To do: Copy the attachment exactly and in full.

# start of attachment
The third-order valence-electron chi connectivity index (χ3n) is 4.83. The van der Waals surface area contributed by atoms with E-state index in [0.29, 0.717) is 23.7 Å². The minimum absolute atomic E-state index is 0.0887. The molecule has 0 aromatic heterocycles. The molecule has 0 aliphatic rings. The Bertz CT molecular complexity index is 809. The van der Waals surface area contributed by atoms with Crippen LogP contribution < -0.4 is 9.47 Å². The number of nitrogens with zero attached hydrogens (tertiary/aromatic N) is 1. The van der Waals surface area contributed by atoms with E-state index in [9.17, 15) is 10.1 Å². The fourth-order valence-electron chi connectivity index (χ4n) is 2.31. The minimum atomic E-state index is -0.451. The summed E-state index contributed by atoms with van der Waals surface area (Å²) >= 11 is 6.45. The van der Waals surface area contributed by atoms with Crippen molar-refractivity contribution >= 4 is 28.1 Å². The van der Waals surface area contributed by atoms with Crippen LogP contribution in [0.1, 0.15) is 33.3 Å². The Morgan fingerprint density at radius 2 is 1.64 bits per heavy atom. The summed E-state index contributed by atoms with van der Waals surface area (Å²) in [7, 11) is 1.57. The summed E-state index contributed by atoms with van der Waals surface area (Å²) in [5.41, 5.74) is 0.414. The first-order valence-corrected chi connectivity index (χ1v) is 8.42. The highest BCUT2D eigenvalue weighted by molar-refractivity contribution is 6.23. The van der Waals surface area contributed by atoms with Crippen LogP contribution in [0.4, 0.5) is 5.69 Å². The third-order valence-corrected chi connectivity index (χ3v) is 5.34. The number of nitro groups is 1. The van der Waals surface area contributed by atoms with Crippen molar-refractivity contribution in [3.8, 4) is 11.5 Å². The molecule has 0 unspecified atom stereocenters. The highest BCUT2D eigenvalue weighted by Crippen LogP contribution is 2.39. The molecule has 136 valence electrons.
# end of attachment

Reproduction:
The third-order valence-electron chi connectivity index (χ3n) is 4.83. The van der Waals surface area contributed by atoms with E-state index in [0.29, 0.717) is 23.7 Å². The minimum absolute atomic E-state index is 0.0887. The molecule has 0 aromatic heterocycles. The molecule has 0 aliphatic rings. The Bertz CT molecular complexity index is 809. The van der Waals surface area contributed by atoms with Crippen LogP contribution < -0.4 is 9.47 Å². The number of nitrogens with zero attached hydrogens (tertiary/aromatic N) is 1. The van der Waals surface area contributed by atoms with E-state index in [9.17, 15) is 10.1 Å². The fourth-order valence-electron chi connectivity index (χ4n) is 2.31. The minimum atomic E-state index is -0.451. The summed E-state index contributed by atoms with van der Waals surface area (Å²) >= 11 is 6.45. The van der Waals surface area contributed by atoms with Crippen molar-refractivity contribution >= 4 is 28.1 Å². The van der Waals surface area contributed by atoms with Crippen LogP contribution in [0.1, 0.15) is 33.3 Å². The Morgan fingerprint density at radius 2 is 1.64 bits per heavy atom. The summed E-state index contributed by atoms with van der Waals surface area (Å²) in [7, 11) is 1.57. The summed E-state index contributed by atoms with van der Waals surface area (Å²) in [5.41, 5.74) is 0.414. The first-order valence-corrected chi connectivity index (χ1v) is 8.42. The highest BCUT2D eigenvalue weighted by molar-refractivity contribution is 6.23. The van der Waals surface area contributed by atoms with Crippen LogP contribution in [0.4, 0.5) is 5.69 Å². The third-order valence-corrected chi connectivity index (χ3v) is 5.34. The number of nitro groups is 1. The van der Waals surface area contributed by atoms with Crippen molar-refractivity contribution in [3.8, 4) is 11.5 Å². The molecule has 0 unspecified atom stereocenters. The highest BCUT2D eigenvalue weighted by Crippen LogP contribution is 2.39. The molecule has 136 valence electrons.